Night of violence was ‘not a protest,’ city leaders say. ‘It was anarchy.’

Fifty to 75 people gathered outside police headquarters Saturday night, smashing windows of the headquarters and a nearby Quizno’s.

Murphy Robinson, executive director of the Denver Department of Public Safety, speaks during the opening of a new mass testing facility for COVID-19 at the Pepsi Center. May 21, 2020. (Kevin J. Beaty/Denverite)

Murphy Robinson, executive director of the Denver Department of Public Safety, speaks during the opening of a new mass testing facility for COVID-19 at the Pepsi Center. May 21, 2020. (Kevin J. Beaty/Denverite)

Nathaniel Minor

The people who broke windows, set fires and injured a police officer Saturday night in downtown Denver were not protesters practicing their First Amendment rights, city leaders said.

“It was anarchy,” Murphy Robinson, executive director of the Department of Public Safety, said at a press conference Sunday afternoon. “The anarchists that showed up last night brought weapons to the table. They had guns. They brought explosives, axes, machetes, and had one intent purpose. And that was to harm our officers that were there to serve in the line of duty, to protect our city.”

A group of 50 to 75 people gathered outside of police headquarters Saturday evening to call for abolition of the department, police say. Those gathered soon began smashing windows at the headquarters and a nearby Quizno’s sandwich shop, 9News reported.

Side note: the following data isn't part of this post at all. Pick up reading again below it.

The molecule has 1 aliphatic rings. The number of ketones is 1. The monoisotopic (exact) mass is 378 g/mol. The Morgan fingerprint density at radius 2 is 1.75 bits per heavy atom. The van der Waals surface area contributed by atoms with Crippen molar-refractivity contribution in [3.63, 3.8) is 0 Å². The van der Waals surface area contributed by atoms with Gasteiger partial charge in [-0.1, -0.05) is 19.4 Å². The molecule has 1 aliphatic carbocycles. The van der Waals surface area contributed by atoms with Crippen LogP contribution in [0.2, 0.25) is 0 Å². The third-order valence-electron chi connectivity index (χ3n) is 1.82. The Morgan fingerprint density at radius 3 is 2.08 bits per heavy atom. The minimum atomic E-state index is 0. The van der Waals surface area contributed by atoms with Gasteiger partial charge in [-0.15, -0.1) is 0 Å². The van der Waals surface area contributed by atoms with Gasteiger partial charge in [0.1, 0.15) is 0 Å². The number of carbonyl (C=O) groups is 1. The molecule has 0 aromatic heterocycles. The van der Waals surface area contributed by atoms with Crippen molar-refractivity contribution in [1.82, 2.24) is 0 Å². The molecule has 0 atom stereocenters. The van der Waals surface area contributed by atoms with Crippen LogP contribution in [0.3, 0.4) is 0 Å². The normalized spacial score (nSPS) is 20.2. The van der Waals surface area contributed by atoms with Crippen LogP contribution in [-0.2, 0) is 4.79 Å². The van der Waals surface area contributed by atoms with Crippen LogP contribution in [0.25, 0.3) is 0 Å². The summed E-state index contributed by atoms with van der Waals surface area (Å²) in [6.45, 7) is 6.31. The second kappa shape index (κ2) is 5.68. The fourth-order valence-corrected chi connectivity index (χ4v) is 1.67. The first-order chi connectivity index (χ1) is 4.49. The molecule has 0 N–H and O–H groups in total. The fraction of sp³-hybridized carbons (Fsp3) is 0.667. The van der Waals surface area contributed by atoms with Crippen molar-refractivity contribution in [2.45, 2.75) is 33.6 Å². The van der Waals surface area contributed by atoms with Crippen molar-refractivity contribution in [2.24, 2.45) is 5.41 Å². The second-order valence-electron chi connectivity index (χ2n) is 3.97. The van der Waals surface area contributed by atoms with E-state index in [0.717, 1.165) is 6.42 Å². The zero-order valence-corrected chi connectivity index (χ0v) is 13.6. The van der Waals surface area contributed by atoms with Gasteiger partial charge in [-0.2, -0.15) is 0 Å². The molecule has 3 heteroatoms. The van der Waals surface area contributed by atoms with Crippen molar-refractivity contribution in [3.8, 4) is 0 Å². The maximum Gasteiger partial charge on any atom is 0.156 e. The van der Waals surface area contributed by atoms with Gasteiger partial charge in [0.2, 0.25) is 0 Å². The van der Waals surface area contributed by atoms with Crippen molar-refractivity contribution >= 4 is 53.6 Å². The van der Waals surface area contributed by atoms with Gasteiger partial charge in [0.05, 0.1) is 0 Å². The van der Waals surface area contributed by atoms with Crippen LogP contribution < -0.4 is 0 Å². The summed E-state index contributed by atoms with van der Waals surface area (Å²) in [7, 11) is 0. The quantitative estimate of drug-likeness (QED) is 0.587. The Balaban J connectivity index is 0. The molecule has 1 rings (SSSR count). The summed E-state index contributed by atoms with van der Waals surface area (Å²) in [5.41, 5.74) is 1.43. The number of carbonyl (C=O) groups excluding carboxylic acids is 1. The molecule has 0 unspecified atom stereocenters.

Denver police made 12 arrests, said Chief Paul Pazen, mostly for criminal mischief and obstruction. Seven were Denver residents and two were from Boulder. More charges are likely. One officer suffered third-degree burns and a concussion, Pazen said.

“These individuals came down here with the sole intent of causing as much damage, destruction and injury to our community,” he said.

Gov. Jared Polis called the destruction an act of “criminal terrorism.”

“An attack against any of our lives and property is an attack against all of our lives and property,” he tweeted.

The violent night comes toward the end of a summer of protests calling for racial justice across the country. The first week of protests in Denver were violent too, but police themselves often contributed to it. They shot tear gas and pepper balls at protesters before a federal judge issued an order that limited their ability to use force.

Police say that while some officers used force Saturday night, protesters were the aggressors.

City officials will work with prosecutors to bring criminal and civil charges against those arrested to hold them accountable, said Denver Mayor Michael Hancock. One goal, he said, is to collect restitution.

“This should not be something borne by … the taxpayers of this city,” Hancock said. “We will take those who break windows, who inflict damage on our buildings, and make sure they will be working for quite some time to repay the people of Denver.

A flier for Saturday night’s protest told people to “bring your gear,” Denver7 reported. Another protest is planned for Sunday night at police headquarters. “GIVE EM HELL,” a flier reads, and instructs people to bring all-black clothing, a respirator, goggles, among other things.

Officials said they haven’t identified who’s behind the violent protests. But Robinson, who is Black, said they are mistaken if they believe their actions are advancing the cause of racial justice.

“You do not represent us,” he said. “Stop using the color of my skin as an excuse to tear up my city. These countless acts are not helpful. They do not represent what black lives are about, or the city that black lives helped build for generations.”

 

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